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Silvie Aigner

Elisabeth Wedenig / On the exhibition "True Colors"

Elisabeth Wedenig (1980 in St. Veit/Glan, Austria) studied at the Academy of Arts in Riga and Athens and, from 2004 to 2008, at the Akademie der bildenden Künste in Vienna in the Master Class Hubert Schmalix and Amelie von Wulffen. She belongs to those young artists who, amongst the pluralism of media, are placing renewed focus on painting and panel painting. The choice of materials is as varied as the themes and subjects. Her interest lies in the immanence of painting itself. The theme of abstraction versus figuration, in her work, is not "either-or" but "both" - not throughout various work series, but always within the same painting. The intensity of her motifs develops from the unexpected colours, but especially from an assured and clear lineament. Elisabeth Wedenig has been drawing since childhood, and drawing remains a major part of her work today. For her motifs, she draws on memories, dreams, the perception of her environment and the impressions gained from her many voyages, from Scotland to exotic places like Cuba, Mexico or Tobago. Sometimes history of art is itself the motif. Sometimes, this is based on specific events like the frescoes of Anton Kolig in the Kärtner Landhaus, destroyed in 1938 under the influence of National Socialism, from which she drew motifs and painted a large series of painting on the occasion of an exhibition at the Museum des Nötscher Kreises, or the moving, colour-intensive baroque painting as such. But her images always lead into a fantastic dream world full of poetry and surprises.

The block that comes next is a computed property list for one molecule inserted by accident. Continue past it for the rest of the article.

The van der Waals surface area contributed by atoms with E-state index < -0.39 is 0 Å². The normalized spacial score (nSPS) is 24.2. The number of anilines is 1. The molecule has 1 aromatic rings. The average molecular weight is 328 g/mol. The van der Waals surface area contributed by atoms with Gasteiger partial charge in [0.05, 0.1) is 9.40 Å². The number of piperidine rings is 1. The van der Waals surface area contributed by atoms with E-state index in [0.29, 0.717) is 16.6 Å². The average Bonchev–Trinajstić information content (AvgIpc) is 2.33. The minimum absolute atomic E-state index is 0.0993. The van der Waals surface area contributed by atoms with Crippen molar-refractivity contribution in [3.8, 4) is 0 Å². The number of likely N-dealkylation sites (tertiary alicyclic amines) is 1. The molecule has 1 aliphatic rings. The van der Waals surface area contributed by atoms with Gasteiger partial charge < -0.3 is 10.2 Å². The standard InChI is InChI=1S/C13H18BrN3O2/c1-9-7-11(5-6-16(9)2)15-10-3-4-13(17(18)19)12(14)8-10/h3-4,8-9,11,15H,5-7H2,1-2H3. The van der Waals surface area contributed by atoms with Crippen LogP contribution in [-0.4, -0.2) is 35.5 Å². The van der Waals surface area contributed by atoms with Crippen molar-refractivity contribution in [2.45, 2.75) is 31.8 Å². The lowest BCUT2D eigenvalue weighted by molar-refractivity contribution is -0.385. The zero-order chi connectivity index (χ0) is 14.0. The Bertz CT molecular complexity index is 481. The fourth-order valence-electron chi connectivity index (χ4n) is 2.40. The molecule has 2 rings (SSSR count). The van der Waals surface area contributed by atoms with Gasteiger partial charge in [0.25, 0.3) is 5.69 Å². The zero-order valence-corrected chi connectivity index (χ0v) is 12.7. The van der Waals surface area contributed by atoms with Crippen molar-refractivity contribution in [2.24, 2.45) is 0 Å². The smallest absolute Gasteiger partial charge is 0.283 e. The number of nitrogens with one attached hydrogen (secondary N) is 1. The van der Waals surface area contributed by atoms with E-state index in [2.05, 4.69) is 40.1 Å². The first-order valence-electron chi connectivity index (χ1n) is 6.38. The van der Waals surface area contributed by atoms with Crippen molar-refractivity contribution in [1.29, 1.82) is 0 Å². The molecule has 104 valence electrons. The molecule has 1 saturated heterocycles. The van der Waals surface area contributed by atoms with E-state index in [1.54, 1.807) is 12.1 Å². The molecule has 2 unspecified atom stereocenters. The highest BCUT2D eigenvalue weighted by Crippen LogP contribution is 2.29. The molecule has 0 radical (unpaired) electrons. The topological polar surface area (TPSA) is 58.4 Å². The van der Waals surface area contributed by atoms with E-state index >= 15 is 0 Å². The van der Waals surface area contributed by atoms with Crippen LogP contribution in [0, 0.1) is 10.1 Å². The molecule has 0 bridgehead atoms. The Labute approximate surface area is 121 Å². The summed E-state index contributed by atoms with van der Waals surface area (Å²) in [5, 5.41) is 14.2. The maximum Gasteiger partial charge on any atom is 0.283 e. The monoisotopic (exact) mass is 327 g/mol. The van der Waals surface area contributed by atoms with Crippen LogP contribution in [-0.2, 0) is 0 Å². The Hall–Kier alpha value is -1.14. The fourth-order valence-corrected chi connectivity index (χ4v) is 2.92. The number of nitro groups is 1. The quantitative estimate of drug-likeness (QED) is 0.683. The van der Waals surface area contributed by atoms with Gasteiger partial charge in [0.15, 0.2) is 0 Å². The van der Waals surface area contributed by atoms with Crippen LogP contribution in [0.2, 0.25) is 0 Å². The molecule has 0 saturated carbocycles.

Yet, as Elisabeth Wedenig explains, many motifs first arise during the painting process. Memories emerge, which she integrates into the composition. The selection of colours is also more intuitive than strategic. She frequently paints directly onto the canvas, so that the paint is soaked up by the cloth; only then does she cover it with a foundation, preparing the basis for more layers of paint. Transparent and opaque surfaces are juxtaposed, surrounding the motifs but also generating a compositional space on the canvas. In this way, her paintings develop "like collages, as she describes it. The characters in her paintings are frequently integrated in a confusion of flowers and plants, or in a completely abstract matrix of colours, and only gradually appear to the observer. While her earlier paintings had more precision, with animals, plants and people more clearly defined, now everything seems to be mixed together in dynamic motion. The figurative motifs are also less realistic and plastic, rendered more abstractly through broad brush strokes. Elisabeth Wedenig artfully connects the individual subjects and colour fields and thus allows a new reality to emerge in the picture. The distorted surfaces also serve to simultaneously include several layers of the narrative into the composition. Her paintings always have something secretive that pulls us into the depths of hidden feelings and memories. They are figurative, descriptive, even lyrical representations whose titles trigger our fantasy. Paintings like "Von der Liebe der Füchse" or "Im Aufwind sind im Federn gewachsen" act like soothing counter-concepts to everyday reality, leading us into another, surreal, dreamy world.

Text for the exhibition "True Colors", House of Arts, Hangar-7 Red Bull

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